When someone asks one of your partners for an insurance referral, you want to be sure your name comes to mind. Likewise, you can strengthen the relationship by referring clients to your partners’ businesses. Networking connections can have a night-and-day difference in whether a client is happy or dissatisfied with the overall service you provide.
Tip #4: Incentivize New Ways of Selling
A bit of friendly competition is a great way to motivate your team to think outside the box. Competition works for sales goals and outreach, especially when your team engages in the gamification of building their books of business.
Challenge them to leverage modern tools like social media to bring in new leads and offer incentives to those who participate. For example, offer a $50 gift card for the first person to bring in 10 leads from a Facebook Live event.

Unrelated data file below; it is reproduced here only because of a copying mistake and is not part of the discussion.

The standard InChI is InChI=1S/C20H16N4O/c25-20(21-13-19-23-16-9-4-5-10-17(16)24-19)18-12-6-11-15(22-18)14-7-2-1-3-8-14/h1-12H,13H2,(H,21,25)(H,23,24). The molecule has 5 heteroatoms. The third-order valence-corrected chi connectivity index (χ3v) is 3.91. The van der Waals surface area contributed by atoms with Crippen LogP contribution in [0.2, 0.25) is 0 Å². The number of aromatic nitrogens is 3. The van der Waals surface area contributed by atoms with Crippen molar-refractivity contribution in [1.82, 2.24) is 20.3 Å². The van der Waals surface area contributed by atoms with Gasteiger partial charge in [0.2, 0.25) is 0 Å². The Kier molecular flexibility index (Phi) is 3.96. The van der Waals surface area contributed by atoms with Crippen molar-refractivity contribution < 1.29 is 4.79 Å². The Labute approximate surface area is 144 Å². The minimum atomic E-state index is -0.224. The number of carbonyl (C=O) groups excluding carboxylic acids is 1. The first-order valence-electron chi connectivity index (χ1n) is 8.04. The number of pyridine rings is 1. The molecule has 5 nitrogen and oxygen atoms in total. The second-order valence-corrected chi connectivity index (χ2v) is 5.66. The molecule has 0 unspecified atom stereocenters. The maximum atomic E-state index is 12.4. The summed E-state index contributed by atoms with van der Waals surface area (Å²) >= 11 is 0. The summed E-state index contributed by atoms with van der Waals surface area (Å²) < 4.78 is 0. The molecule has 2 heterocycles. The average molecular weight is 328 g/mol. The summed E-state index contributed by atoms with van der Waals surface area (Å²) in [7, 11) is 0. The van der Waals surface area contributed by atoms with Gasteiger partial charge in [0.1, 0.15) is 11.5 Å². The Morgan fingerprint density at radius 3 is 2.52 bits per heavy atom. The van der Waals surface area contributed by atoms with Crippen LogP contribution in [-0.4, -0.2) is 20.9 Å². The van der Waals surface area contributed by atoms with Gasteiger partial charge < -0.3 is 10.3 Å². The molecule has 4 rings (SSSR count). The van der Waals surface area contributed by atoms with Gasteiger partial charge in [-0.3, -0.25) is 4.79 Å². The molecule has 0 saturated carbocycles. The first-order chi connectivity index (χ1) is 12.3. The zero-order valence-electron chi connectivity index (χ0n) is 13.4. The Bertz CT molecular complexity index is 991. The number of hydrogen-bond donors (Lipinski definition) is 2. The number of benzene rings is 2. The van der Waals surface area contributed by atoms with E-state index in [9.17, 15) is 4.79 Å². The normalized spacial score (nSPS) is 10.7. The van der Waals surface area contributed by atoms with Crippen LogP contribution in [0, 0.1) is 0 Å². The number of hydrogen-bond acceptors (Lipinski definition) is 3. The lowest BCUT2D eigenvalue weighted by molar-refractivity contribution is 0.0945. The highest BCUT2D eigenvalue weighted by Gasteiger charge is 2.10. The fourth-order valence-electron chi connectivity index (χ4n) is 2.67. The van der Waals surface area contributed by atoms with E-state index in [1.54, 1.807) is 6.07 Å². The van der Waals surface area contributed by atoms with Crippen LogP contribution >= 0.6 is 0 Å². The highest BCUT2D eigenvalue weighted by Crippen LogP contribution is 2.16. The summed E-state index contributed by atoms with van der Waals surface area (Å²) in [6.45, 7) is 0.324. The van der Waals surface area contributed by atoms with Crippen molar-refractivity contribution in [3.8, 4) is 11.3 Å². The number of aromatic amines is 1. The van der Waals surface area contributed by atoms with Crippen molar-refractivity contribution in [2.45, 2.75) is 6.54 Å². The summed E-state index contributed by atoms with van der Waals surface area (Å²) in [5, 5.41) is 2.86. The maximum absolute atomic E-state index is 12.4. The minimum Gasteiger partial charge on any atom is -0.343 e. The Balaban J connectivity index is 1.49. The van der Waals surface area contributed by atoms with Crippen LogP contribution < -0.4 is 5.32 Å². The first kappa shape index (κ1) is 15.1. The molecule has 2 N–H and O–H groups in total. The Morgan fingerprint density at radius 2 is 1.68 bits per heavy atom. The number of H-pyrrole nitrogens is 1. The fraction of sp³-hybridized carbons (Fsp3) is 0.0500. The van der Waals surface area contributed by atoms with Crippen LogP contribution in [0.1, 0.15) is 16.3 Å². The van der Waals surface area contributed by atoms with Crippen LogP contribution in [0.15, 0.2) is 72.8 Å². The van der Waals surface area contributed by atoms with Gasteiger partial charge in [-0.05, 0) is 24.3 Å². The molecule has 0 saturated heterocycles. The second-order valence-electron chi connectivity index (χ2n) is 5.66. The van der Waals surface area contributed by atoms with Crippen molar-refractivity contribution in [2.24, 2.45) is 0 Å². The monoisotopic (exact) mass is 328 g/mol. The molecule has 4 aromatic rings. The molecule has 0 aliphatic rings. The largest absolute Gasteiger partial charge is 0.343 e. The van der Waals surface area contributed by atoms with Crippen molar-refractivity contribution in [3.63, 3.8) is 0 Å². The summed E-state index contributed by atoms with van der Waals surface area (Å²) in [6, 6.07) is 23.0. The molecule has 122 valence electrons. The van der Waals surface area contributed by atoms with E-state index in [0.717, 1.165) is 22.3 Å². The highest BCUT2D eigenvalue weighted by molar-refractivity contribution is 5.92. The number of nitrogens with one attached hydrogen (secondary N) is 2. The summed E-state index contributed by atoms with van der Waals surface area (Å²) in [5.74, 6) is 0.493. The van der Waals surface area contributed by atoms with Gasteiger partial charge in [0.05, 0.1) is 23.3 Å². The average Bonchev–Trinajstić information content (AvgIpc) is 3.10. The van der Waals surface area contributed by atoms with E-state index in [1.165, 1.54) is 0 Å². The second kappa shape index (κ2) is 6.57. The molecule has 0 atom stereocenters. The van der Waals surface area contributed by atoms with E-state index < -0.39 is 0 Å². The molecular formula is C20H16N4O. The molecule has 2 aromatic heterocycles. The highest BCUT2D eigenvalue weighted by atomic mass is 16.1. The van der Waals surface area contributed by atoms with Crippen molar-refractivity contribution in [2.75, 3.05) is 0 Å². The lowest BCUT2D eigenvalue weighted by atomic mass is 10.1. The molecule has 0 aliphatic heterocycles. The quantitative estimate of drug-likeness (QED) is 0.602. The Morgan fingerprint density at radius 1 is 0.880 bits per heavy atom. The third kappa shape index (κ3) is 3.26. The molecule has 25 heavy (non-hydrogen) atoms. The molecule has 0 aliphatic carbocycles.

It’s a fun way to challenge agents to be more creative with their messages online and encourage brokers who resist using new sales channels and strategies to get outside their comfort zones.
Tip #5: Encourage Participation in Peer Networking & Industry Groups
For many brokers, change resistance will continue until someone they trust shares their success with implementing new tactics. This is where encouraging participation in peer events and industry meetups becomes crucial. During these events, brokers source advice and ask their peers about what works for them.
Maintaining contact with other industry pros provides brokers with consistent opportunities to learn about new tactics and think outside the box.
Tip #6: Host Monthly Meetings with Outside Vendors